My girls’ school had their Anzac service on the last day of term, which made me think about Rilla of Ingleside. This novel is the last in the Anne of Green Gables series (although now that The Blythes Are Quoted is published I should say second last) and it is set during World War 1. It is a war novel, but from the perspective of the women left behind. It is fascinating (and heart breaking) because it was written right after the war (published in 1921) when the thought of another world war was inconceivable. There are many references to battles (Vimy Ridge, Courcelette) and also to things happening on the home front (day light savings, conscription, replacing the lawn with potatoes) and lots of sock knitting.
Here is the plot summary from Wikipedia (it does contain spoilers) …
Set almost a decade after Rainbow Valley, Europe is on the brink of the First World War, and Anne’s youngest daughter Rilla is an irrepressible almost-15-year-old, excited about her first adult party and blissfully unaware of the chaos that the Western world is about to enter. Her parents worry because Rilla seems not to have any ambition, is not interested in attending college, and is more concerned with having fun. (In an aside, it is revealed that Marilla has died; her date of death is not specified but Rilla states it was before she was old enough to know her very well.)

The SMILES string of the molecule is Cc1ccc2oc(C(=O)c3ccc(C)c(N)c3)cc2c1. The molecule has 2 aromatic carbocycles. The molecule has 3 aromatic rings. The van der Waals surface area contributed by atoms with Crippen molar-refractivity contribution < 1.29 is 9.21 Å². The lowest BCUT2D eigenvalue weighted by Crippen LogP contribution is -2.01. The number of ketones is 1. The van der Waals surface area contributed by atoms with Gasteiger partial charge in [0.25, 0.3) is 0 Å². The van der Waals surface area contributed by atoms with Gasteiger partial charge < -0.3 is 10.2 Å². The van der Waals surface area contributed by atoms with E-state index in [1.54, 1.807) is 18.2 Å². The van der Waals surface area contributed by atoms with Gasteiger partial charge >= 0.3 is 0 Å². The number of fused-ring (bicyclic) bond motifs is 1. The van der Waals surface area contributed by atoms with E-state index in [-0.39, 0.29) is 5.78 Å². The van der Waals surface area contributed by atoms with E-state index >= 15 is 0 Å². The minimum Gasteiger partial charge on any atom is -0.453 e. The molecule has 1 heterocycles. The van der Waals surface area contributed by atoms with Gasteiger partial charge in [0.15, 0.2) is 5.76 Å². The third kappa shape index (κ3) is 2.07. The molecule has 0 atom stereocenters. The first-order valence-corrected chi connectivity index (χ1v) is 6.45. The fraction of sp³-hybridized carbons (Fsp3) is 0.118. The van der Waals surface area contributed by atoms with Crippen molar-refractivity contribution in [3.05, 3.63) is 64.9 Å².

Once the Continent descends into war, Jem Blythe and Jerry Meredith promptly enlist, upsetting Anne, Nan, and Faith Meredith (who Rilla suspects is engaged to Jem). Rilla’s brother Walter, who is of age, does not enlist, ostensibly due to a recent bout with typhoid but truly because he fears the ugliness of war and death. He confides in Rilla that he feels he is a coward.
The enlisted boys report to Kingsport for training. Jem’s dog, Dog Monday, takes up a vigil at the Glen train station waiting for Jem to come back. Rilla’s siblings Nan, Di, and Walter return to Redmond College, and Shirley returns to Queen’s Academy, leaving Rilla anxiously alone at home with her parents, their spinster housekeeper Susan Baker, and Gertrude Oliver, a teacher who is boarding with the Blythes while her fiance reports to the front.
As the war drags on, Rilla matures, organizing the Junior Red Cross in her village. While collecting donations for the war effort, she comes across a house where a young mother has just died with her husband away at war, leaving no one to care for her two-week-old son. Rilla takes the sickly little boy back to Ingleside in a soup tureen, naming him “James Kitchener Anderson” after his father and Herbert Kitchener, British Secretary of State for War. Rilla’s father Gilbert challenges her to raise the war orphan, and although she doesn’t like babies at all, she rises to the occasion, eventually coming to love “Jims” as her own.